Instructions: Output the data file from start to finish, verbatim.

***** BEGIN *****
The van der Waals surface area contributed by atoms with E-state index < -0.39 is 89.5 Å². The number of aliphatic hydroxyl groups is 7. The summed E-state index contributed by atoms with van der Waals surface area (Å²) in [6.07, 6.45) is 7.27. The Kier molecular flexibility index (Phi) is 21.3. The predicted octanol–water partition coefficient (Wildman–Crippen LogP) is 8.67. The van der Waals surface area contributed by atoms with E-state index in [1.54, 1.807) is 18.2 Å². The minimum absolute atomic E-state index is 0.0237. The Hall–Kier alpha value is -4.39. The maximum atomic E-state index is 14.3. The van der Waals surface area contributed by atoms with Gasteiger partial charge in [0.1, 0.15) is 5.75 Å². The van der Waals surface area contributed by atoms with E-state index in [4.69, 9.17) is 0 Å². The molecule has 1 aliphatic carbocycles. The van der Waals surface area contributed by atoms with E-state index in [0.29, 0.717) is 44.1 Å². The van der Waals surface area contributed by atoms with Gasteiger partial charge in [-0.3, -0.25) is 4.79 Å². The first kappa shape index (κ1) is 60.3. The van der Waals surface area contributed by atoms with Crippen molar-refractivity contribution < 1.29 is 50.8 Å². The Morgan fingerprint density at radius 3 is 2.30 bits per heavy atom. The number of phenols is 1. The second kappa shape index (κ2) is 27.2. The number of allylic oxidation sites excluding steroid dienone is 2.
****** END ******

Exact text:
The van der Waals surface area contributed by atoms with E-state index < -0.39 is 89.5 Å². The number of aliphatic hydroxyl groups is 7. The summed E-state index contributed by atoms with van der Waals surface area (Å²) in [6.07, 6.45) is 7.27. The Kier molecular flexibility index (Phi) is 21.3. The predicted octanol–water partition coefficient (Wildman–Crippen LogP) is 8.67. The van der Waals surface area contributed by atoms with E-state index in [1.54, 1.807) is 18.2 Å². The minimum absolute atomic E-state index is 0.0237. The Hall–Kier alpha value is -4.39. The maximum atomic E-state index is 14.3. The van der Waals surface area contributed by atoms with Gasteiger partial charge in [0.1, 0.15) is 5.75 Å². The van der Waals surface area contributed by atoms with E-state index in [4.69, 9.17) is 0 Å². The molecule has 1 aliphatic carbocycles. The van der Waals surface area contributed by atoms with E-state index in [0.29, 0.717) is 44.1 Å². The van der Waals surface area contributed by atoms with Gasteiger partial charge in [-0.3, -0.25) is 4.79 Å². The first kappa shape index (κ1) is 60.3. The van der Waals surface area contributed by atoms with Crippen molar-refractivity contribution < 1.29 is 50.8 Å². The Morgan fingerprint density at radius 3 is 2.30 bits per heavy atom. The number of phenols is 1. The second kappa shape index (κ2) is 27.2. The number of allylic oxidation sites excluding steroid dienone is 2.